Footwear for Africa
Before embarking on a hunting tour in a far flung destination, being well prepared is important for you to make the most of your trip. While your shooting skills and your physical fitness are major factors in deciding if your hunt will be a success or failure, fortunately there are other things you can prepare at home. For example even your choice of clothing can be crucial, and you really should take a good look at which conditions you will be hunting under. In particular your choice of footwear is something you should have in place well before departure , as your footwear must be properly “broken in” before they can seriously be used for hunting.
Equipped with an ordinary pair of classic hunting boots, such as those you might use when hunting at home, you can get quite along way around the world without worrying too much about buying new new footwear. When hunting during the winter however, a warmer pair of boots could quickly be necessary, while on a mountain hunt relatively soft hunting boots will need to make way for a pair of stiffer, more strongly built pair of mountain boots. But what about Africa? Does the Dark Continent set its own demands when it come to footwear? -The answer is yes!
What is Needed for Africa?
When planning an African farm hunt, not many people spend as much time thinking about their choice of footwear, as they might when planning a mountain hunt for example, but there are very good grounds to do so. Boots should be light weight, not too high in the shank because of the heat, and should allow the hunter to stalk almost silently towards their game. These three requirements would be quite easy to fulfil, and could be simple to do so with a pair of lightweight walking boots or sports shoes, if it was not for just one thing: thorns… There are many thorns, including some really long thorns, liberally spred out over the African bush, and they can all easily penetrate the soles of modern footwear, in so doing puncturing the air-cushion that is built into the modern sole. This leave you with a shoe sole that makes a whistling sound every time you tread down on it, which unfortunately does little to improve your mood when out hunting.
So What Can You Do?
This problem with torns in the bush is by no means new. It is a problems that the local people living in bush country have always lived with, and also found their own solutions for. Many of the boots that you will see being used by professional hunters in Africa, and for that matter also in Australia, are boots that were originally designed and developed back in the colonial era, that have never been surpassed since. The most widely used of these designs is the”Courteney Boot”, several different models can be found, all of which are hand made in Zimbabwe, where the factor is located. They are all made from leather from African game species, such as buffalo, kudu and impala, and the thick, solid sole can easily repel thorns. A somewhat similar boot is also made in Namibia, but as far as it is known, is not found on the European market. Here the concept is much the same as that for Courteney, with the main difference being that the leather is made from the skin of the seal, which live in huge colonies on the Namibia’s west coast. The Australians also do battle with torns in their bushlands, their answer to this problem is the legendary ”Blundstone boot”, which is a more strongly built version of the so-called ”Chelsea Boots”, whose design can be traced back some 200 years, and is still today an obvious choice for hunting in the bush. Of course more modern manufacturers of outdoors footwear , such as Hanwag, Meindl and Härkila, have come to the market with their offerings for the perfect safari boot. These products are all very good, and are certainly up to the task, but it comes as no surprise that the old classic designs are still the best out in the bush, reflecting the fact that this is what they were first created for, and further developed for, over generations.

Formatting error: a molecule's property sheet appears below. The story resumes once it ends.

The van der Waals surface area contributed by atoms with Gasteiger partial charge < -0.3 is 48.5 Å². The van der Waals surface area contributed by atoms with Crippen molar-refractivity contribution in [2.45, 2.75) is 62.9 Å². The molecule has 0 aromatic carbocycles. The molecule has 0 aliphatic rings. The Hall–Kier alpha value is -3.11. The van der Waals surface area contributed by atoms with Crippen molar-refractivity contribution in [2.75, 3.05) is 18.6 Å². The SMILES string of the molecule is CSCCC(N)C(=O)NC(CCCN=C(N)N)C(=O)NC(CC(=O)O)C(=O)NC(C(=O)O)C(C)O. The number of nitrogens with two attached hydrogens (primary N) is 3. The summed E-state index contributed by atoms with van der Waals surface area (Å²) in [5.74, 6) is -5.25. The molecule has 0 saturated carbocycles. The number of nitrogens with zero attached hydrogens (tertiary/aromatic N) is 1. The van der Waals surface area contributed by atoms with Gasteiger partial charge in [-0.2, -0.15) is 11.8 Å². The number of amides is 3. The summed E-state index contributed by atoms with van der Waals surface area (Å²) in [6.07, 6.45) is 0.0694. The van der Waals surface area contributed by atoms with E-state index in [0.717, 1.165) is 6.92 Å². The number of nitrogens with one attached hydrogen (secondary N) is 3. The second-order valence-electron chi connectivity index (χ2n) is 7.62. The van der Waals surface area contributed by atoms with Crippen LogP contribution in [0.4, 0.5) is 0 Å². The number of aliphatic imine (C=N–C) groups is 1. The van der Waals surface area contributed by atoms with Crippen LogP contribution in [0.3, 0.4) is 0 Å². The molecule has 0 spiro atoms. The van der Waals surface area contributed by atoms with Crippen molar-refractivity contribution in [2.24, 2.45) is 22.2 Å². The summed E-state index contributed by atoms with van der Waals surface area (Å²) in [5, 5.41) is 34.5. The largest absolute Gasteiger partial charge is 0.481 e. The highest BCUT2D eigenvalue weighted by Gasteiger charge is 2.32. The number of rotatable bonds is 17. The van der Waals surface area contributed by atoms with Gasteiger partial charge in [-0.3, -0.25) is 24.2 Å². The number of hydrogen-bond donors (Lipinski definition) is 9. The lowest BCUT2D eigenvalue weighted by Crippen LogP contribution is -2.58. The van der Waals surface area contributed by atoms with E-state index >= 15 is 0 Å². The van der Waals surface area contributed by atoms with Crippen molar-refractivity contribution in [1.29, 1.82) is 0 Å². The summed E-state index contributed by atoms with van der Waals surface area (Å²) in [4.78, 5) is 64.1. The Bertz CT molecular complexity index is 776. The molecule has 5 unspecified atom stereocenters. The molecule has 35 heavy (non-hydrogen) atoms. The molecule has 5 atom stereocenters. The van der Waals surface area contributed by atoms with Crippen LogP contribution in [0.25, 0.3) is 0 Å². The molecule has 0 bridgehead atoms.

Model: Courteney Boots
Another item of ”foot wear” that you will really come to appreciate in Africa, are the short leggings that cover the gap between your legs and the boot’s shank when you are wearing shorts. For one reason or another it is a widespread but rather mistaken belief that the function of these leggings is to keep almost everything from poisonous snakes to scorpions out of your boots. The truth is somewhat less dramatic, they are to protect your feet from something as prosaic as grass seeds…. Seeds of most African grass species are at least, in part, as sharp as a knife, and are often equipped with a hook for the purpose of snagging onto the coats of passing animals to aid dispersal. A pair of socks seems to act as a magnet for these grass seeds, and a hunt can quickly turn into a rather bitter-sweet experience, if you find yourself with boots filled with knife-sharp grass seeds…
Model: Diana Gaiters